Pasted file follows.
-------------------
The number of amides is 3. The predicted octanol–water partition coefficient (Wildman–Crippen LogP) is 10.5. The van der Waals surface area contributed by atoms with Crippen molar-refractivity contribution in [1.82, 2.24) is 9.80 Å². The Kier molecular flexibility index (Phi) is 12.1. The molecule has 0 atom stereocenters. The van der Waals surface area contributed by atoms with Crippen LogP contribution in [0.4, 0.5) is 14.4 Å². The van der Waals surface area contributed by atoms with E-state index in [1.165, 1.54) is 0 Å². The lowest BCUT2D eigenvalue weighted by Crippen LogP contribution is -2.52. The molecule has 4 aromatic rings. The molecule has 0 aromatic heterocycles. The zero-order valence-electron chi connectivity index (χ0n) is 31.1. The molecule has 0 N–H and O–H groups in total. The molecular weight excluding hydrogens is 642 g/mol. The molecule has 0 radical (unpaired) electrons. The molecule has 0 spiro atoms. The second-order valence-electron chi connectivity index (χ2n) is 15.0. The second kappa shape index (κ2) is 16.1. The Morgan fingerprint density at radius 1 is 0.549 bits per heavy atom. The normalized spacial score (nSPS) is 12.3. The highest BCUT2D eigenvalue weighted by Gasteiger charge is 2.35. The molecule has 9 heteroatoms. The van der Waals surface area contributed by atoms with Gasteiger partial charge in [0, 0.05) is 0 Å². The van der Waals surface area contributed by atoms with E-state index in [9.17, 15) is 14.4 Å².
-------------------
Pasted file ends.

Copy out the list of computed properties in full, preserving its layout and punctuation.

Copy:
The number of amides is 3. The predicted octanol–water partition coefficient (Wildman–Crippen LogP) is 10.5. The van der Waals surface area contributed by atoms with Crippen molar-refractivity contribution in [1.82, 2.24) is 9.80 Å². The Kier molecular flexibility index (Phi) is 12.1. The molecule has 0 atom stereocenters. The van der Waals surface area contributed by atoms with Crippen LogP contribution in [0.4, 0.5) is 14.4 Å². The van der Waals surface area contributed by atoms with E-state index in [1.165, 1.54) is 0 Å². The lowest BCUT2D eigenvalue weighted by Crippen LogP contribution is -2.52. The molecule has 4 aromatic rings. The molecule has 0 aromatic heterocycles. The zero-order valence-electron chi connectivity index (χ0n) is 31.1. The molecule has 0 N–H and O–H groups in total. The molecular weight excluding hydrogens is 642 g/mol. The molecule has 0 radical (unpaired) electrons. The molecule has 0 spiro atoms. The second-order valence-electron chi connectivity index (χ2n) is 15.0. The second kappa shape index (κ2) is 16.1. The Morgan fingerprint density at radius 1 is 0.549 bits per heavy atom. The normalized spacial score (nSPS) is 12.3. The highest BCUT2D eigenvalue weighted by Gasteiger charge is 2.35. The molecule has 9 heteroatoms. The van der Waals surface area contributed by atoms with Gasteiger partial charge in [0, 0.05) is 0 Å². The van der Waals surface area contributed by atoms with E-state index in [9.17, 15) is 14.4 Å².